Is the Bike8 any good then?
I think, if you’ve read this ride report, then you already know my answer to that question. The team at Bike Magazine have done a stellar job creating the route. There were parts of it that even justify it’s appearance in a supplement entitled ‘Epic Routes’.
Unfortunately for you guys in the South-East, the route doesn’t really do much more than dip a toe in and even that part isn’t exactly awe-inspiring. To add insult to injury, there’s a lot of road resurfacing going on this summer, so you can’t even properly enjoy these roads, even if you know them well!
As I mentioned in the blog posts; touring, fully loaded, on roads you don’t know, is not the best way to enjoy these roads. Ideally, I’d spend a week learning each leg, based in a B&B so I don’t have to carry much stuff, and then string them all together in one almighty blast!
Whether the weather would hold up for the entirety of a venture like that is a different question entirely!
As it stands though, I often found the easier roads more enjoyable. The scratchy roads through Northumberland and the Pennines were a bit much but the flowing curves of the Dales and Wales made for really enjoyable riding.
For the best of both worlds though, Scotland wins out. In fact, if you were only able to do one loop (be that due to time, money or whatever), then I highly recommend that you choose the Northern Loop. Maybe you can get there by going up via Wales and the Lake District, that way, you haven’t really missed anything!
If you can only do one leg… I’m not sure which I’d pick but if you get the right time of day and the right weather, the combination of roads and views on the North Western Leg will make it a crowd pleaser.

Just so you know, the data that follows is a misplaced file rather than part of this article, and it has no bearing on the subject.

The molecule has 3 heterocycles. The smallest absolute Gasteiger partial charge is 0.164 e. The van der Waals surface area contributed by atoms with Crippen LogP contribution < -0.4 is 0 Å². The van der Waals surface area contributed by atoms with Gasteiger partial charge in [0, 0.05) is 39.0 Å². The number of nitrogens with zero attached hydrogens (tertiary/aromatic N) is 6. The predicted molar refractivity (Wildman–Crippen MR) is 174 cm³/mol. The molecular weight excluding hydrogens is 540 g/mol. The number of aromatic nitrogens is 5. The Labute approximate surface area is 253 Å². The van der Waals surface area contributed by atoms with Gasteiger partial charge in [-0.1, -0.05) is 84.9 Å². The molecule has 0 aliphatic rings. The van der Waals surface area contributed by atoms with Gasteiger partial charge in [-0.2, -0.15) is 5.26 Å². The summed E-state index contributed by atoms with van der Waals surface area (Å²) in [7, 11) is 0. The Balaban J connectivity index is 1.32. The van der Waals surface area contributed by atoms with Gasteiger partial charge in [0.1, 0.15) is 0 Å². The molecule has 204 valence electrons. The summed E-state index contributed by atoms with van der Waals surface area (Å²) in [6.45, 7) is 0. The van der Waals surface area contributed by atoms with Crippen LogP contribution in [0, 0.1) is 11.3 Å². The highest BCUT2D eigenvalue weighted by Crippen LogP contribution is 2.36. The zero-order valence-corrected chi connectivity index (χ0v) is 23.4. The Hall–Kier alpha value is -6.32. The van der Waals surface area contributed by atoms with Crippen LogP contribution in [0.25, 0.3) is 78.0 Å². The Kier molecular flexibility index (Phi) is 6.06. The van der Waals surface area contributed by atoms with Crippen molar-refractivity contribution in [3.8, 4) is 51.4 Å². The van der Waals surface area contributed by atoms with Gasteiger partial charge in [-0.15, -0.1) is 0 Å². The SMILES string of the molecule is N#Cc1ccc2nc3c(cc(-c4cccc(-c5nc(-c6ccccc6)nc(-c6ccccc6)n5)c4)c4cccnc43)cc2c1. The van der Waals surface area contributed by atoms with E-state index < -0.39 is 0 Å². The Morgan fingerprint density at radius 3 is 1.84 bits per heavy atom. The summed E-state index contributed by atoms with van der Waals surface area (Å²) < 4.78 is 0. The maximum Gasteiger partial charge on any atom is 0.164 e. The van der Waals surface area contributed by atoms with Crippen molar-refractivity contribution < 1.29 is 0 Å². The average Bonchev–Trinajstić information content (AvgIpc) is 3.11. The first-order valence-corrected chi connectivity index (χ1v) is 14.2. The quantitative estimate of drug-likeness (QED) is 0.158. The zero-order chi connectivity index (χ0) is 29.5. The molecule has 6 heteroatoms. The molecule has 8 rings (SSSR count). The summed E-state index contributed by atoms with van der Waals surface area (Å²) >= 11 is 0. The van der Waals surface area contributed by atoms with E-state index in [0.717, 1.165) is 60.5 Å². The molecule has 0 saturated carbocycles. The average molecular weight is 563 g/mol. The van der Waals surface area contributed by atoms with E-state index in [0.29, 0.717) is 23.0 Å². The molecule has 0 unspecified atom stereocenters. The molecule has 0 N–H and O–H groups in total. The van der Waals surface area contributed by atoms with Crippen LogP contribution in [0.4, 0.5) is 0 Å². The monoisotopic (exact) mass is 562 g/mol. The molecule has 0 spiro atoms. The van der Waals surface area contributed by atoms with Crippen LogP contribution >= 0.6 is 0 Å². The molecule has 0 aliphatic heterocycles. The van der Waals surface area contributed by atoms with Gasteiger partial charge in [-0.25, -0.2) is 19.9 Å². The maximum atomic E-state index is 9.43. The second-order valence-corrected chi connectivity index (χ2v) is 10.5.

In fact, I expect to go up the A87 mid-week late in the evening on any sunny week next summer and see hundreds of bikers (because my opinion is so far reaching and persuasive, obviously)!
Despite the poor road conditions down South, I’m really glad I did the whole route. Cyclists have the Land’s End to John O’Groats as a feather to add to their cap and now we bikers have the 8. Maybe we could persuade the German Motorcycle Tourists, who tend to stick to Scotland, to give the rest of Britain a look-in too.
For me, now that it’s in existence, it doesn’t make sense not to do it the Bike8! I thoroughly recommend the Bike8 to anyone (except horse & cart’s, lorries, classic cars, caravans and motorhomes) it’s liberating to cover so many miles with so few impediments and so little time spent on dreary motorways and feeder roads.
Out of ten I’d give it an easy 8 (how fitting, I didn’t do that on purpose, honest!). I was incredibly lucky with the weather though; if I’d had more of those freezing fogs that plagued me on the first and last days, I may have come back with a dimmer view. But Bike can’t do anything about the weather; the roads they’ve chosen and the way they’ve linked them works, so get out there and do it!
How much did it cost me?
Well, all-in I spent £453.10 – more than enough for a boring week spent on a beach in Turkey, or similar.
That’s just on food and fuel (and a few little bits of kit). It doesn’t factor in the replacement helmet I had to buy, nor the original helmet I bought the day before departure. It doesn’t include the cost of my hammock or camping gear either.
I spent £292.70 on fuel for my bike (as opposed covering petrol costs for my various rescuers!) and got an average of 42.23mpg, which is not bad considering I was on three coils for most of the journey and riding fast for even more of it.
I only spotted one active speed trap van on the entire 2,116.5 mile journey (although there may have been others I didn’t spot, which may add to my overall costs!).
Either way, I think it was money well spent.